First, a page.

When I was a little girl, I grew up in a small town on Vancouver Island. The town, population about 40,000, is situated at the junction of an ocean fjord and a river, and it is a beautiful area. My life was rather Rockwellian I suppose, and even then our culture was very diverse. My friends were the children of people who had come to Canada from all over the world after the Second World War. My best friend's family was from Denmark, and I had friends from France, China, Italy, Japan, Russia, Germany, Australia, New Zealand, Holland, Yugoslavia, India, Norway, Sweden, Finland, the British Isles, and even that most foreign of distant lands, Quebec. Canada is a land of immigrants, and in some way, all of us are a minority. My mother was from South Africa and my father's family was from Scotland. I remember my friend Sonja, whose parents were from Finland, always had the most wonderful cookies and cakes in her lunch at school. I loved going to her house and watching her mother bake, and inhaling the delicious aroma. My friend Loretta was from Yugoslavia, and her mother cooked fabulous pasta sauces that simmered on the stove all day, again with a lucious, mouth-watering aroma.
In my small town we all grew up with a certain Canadian culture. Yes, Canada has -- or I should say, had -- a distinct culture. It was an amalgam of these various cultures that my friends' families brought with them. We celebrated each other's cultures, but we didn't try to eradicate them. We knew on a instincual level that that would be wrong. And even I, this boring little Canadian girl, had a distinct culture, and it connected me to the other people in my culture. It was a thread that bound us together, just as any culture binds the folks in that culture. But my culture is being taken away from me and from the other people in it. Removing my ethnic culture removes the bonds between me and the rest of people who practice my ethnic culture and weakens us as a group. We are slowly but surely expunging our traditions. This is cultural genocide.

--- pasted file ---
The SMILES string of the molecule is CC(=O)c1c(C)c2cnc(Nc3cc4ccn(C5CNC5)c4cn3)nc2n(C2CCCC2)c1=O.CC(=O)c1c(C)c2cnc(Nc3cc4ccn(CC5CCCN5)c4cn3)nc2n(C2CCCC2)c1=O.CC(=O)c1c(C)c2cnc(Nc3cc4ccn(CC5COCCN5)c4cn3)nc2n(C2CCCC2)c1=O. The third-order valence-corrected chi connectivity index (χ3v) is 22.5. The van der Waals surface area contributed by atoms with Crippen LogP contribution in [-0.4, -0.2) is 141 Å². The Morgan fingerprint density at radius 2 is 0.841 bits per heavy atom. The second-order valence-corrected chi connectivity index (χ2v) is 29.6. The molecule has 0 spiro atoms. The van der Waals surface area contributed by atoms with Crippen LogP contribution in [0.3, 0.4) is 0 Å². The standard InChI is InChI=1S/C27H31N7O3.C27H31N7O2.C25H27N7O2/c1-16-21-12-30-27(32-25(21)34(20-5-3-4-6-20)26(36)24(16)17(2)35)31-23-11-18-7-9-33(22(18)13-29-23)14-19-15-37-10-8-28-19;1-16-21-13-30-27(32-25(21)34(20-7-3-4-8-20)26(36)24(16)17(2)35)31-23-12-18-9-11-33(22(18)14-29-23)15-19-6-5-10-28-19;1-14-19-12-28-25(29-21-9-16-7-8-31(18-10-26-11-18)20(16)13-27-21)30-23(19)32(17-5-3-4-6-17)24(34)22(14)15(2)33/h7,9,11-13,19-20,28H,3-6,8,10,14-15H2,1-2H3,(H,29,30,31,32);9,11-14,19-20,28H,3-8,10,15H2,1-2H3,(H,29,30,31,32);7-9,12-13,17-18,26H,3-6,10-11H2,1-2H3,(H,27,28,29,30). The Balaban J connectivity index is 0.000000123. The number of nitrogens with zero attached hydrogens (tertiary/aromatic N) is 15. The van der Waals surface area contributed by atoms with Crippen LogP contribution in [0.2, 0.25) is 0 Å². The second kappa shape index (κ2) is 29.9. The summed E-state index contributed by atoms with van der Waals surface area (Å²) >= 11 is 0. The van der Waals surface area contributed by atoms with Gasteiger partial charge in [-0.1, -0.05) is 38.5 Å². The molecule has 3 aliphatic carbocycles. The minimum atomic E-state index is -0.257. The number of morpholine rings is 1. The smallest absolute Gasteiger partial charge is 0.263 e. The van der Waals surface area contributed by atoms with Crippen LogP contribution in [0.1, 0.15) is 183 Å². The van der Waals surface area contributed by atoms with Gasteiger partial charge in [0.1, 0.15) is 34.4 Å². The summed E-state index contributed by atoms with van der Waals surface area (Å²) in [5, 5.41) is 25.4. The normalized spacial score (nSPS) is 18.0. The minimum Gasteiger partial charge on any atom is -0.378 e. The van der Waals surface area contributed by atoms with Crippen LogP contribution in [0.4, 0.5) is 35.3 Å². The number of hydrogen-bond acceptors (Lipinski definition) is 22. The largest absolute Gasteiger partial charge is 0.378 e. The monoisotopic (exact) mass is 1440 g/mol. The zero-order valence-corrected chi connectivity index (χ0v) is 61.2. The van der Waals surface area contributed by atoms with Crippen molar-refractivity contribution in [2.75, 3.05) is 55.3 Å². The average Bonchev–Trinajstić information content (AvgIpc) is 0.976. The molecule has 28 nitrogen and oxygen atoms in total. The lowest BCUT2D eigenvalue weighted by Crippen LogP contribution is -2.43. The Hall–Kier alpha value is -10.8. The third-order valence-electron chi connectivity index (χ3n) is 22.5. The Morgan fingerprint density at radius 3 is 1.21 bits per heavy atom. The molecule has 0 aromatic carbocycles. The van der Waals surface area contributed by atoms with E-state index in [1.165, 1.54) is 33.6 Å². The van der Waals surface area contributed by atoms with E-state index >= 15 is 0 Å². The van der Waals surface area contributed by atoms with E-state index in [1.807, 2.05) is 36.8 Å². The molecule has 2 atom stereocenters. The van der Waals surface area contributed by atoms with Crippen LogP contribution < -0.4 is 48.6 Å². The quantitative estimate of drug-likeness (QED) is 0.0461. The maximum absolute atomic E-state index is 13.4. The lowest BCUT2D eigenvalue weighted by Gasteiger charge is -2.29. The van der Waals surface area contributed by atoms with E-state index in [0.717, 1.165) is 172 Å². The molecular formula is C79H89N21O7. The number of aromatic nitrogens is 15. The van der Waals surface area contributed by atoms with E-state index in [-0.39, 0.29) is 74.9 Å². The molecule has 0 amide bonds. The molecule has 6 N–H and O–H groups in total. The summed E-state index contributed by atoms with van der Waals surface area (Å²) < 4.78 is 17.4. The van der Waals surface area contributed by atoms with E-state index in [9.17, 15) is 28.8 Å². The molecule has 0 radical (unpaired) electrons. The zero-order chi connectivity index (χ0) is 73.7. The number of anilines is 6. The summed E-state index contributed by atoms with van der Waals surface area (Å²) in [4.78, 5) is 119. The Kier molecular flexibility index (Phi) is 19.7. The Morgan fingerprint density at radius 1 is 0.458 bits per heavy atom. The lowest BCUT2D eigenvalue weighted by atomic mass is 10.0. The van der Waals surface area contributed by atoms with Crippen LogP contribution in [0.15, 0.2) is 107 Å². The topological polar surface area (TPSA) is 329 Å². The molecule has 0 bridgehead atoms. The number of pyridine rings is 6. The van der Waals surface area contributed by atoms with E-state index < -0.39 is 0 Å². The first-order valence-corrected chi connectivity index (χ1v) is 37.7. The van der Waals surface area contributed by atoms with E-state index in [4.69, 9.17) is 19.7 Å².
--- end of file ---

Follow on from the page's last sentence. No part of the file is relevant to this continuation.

The definition of cultural genocide is "the process of undermining, suppressing, and ultimately eliminating cultures". And we are allowing it to happen to us and, in fact, with our political correctness run amok, we are hastening the process.
My friend Russell has a wonderful post today about a school in Iowa that has taken political correctness to a place of complete and utter insanity. I was gobsmacked when I read it.
I remember reading George Orwell's 1984 when I was in my early 20s, and I could not believe a society such as that would ever exist, but it does, and it has happened in my lifetime. We are ruled by political correctness and the Thought Police.
"Don't you see that the whole aim of Newspeak is to narrow the range of thought?... Has it ever occurred to you, Winston, that by the year 2050, at the very latest, not a single human being will be alive who could understand such a conversation as we are having now?... The whole climate of thought will be different. In fact, there will be no thought, as we understand it now. Orthodoxy means not thinking—not needing to think. Orthodoxy is unconsciousness." - George Orwell, 1984, Book 1, Chapter 5
We are so afraid of "offending" other people, that we have completely lost our identities. We have taken all the fun out of everything. Lighten up, everyone. Think for yourselves. There is always going to be someone who is offended by something. That's just human nature. Where's George Carlin when we need him...?